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I want to determine which parts of an audio file contain speech respectively music.

I hope someone has a made something like this or can tell me where to start. Can you please suggest some method or tutorial for doing the same?

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migrated from Jun 12 '12 at 21:07

This question came from our site for theoretical computer scientists and researchers in related fields.

There are a lot of papers/documentation online, just search for "music speech discrimination", or take a look at this: "Speech and Music Classification and Separation: A Review" – Vor Jun 7 '12 at 7:56
@Kaveh: “If you are looking for algorithms then the question might be OK here”: Please be careful to make a general statement like that. I think that from OP’s viewpoint, he or she is obviously looking for algorithms (which classify audio to speech and music), so according to what you said, “the question might be OK here.” But the issue with this question is that the problem to solve is not well-defined from the TCS point of view: “speech” and “music” are just what human interpret a sound as, and their meanings cannot be defined mathematically without referring to human. (more) – Tsuyoshi Ito Jun 9 '12 at 11:40
(cont’d) Exploring the characteristic differences of what human interprets as speech and what human interprets as music is not in the scope of TCS, and this is the main point of the question. – Tsuyoshi Ito Jun 9 '12 at 11:43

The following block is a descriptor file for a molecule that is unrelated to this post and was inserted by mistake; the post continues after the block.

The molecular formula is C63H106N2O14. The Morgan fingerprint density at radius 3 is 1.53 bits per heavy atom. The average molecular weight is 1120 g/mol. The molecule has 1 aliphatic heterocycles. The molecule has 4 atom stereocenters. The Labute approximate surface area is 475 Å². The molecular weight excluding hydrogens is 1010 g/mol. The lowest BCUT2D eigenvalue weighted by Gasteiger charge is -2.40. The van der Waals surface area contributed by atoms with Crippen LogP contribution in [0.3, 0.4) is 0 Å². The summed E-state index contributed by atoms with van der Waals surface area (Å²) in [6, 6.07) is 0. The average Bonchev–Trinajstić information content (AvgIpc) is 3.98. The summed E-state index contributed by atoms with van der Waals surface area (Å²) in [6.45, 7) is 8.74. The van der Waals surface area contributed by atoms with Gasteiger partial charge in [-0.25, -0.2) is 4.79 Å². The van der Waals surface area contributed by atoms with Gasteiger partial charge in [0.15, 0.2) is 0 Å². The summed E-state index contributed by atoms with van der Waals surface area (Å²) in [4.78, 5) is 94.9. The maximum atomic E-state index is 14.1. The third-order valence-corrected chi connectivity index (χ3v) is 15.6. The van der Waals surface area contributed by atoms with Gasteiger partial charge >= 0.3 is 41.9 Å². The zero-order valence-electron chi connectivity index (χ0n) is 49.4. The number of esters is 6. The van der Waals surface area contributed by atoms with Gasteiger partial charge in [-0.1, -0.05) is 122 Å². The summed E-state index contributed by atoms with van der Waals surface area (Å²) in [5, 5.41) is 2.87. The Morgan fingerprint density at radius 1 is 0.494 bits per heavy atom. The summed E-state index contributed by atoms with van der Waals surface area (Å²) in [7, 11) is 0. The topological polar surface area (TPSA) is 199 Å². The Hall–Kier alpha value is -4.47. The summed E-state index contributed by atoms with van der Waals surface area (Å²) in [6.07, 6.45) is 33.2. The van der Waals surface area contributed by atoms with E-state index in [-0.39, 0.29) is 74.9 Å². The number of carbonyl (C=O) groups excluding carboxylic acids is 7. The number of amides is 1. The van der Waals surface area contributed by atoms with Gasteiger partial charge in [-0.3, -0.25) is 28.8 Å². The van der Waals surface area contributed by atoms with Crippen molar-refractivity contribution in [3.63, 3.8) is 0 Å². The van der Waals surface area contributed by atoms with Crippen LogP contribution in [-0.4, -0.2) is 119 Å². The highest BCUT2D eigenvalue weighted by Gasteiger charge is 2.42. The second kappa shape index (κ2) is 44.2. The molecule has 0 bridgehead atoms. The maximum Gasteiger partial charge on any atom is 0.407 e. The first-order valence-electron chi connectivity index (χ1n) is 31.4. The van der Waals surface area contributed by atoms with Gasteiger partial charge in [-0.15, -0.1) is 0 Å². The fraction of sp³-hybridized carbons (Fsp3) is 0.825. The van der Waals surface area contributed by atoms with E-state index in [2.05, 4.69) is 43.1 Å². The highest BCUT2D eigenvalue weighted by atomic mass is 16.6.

@TsuyoshiIto: IMO the difference between a BIG "$2^n$" and a small "$n^k$" is also a "human interpretation" :-) – Vor Jun 9 '12 at 13:26
@Vor: No. The difference between $2^n$ and $n^k$ is well-defined in mathematical sense. Interpreting this difference as important is a human interpretation, but the interpretation does not affect the definition of, say, P. – Tsuyoshi Ito Jun 9 '12 at 13:28

The appropriate technique is machine learning. Some keywords you could search for are "music speech discrimination", and you could look at this survey. (These pointers came from Vor's comment.)

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If you have many data ( large number of audio pieces with human labels), I would suggest you try Deep Convolutional Neural Networks. But I think there should be a much more direct way than that, since I believe the spectrum could be a very good feature for discriminate decisions.

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Do you have any evidence why those networks can be expected to work well for this problem? – Raphael Feb 4 '13 at 12:16
@Raphael, I think those deep networks learn very good feature representation of audio signals -- see this example…. Of course, theories to explain why these neural networks work well are still within the scope of active research. – Strin Feb 6 '13 at 8:23

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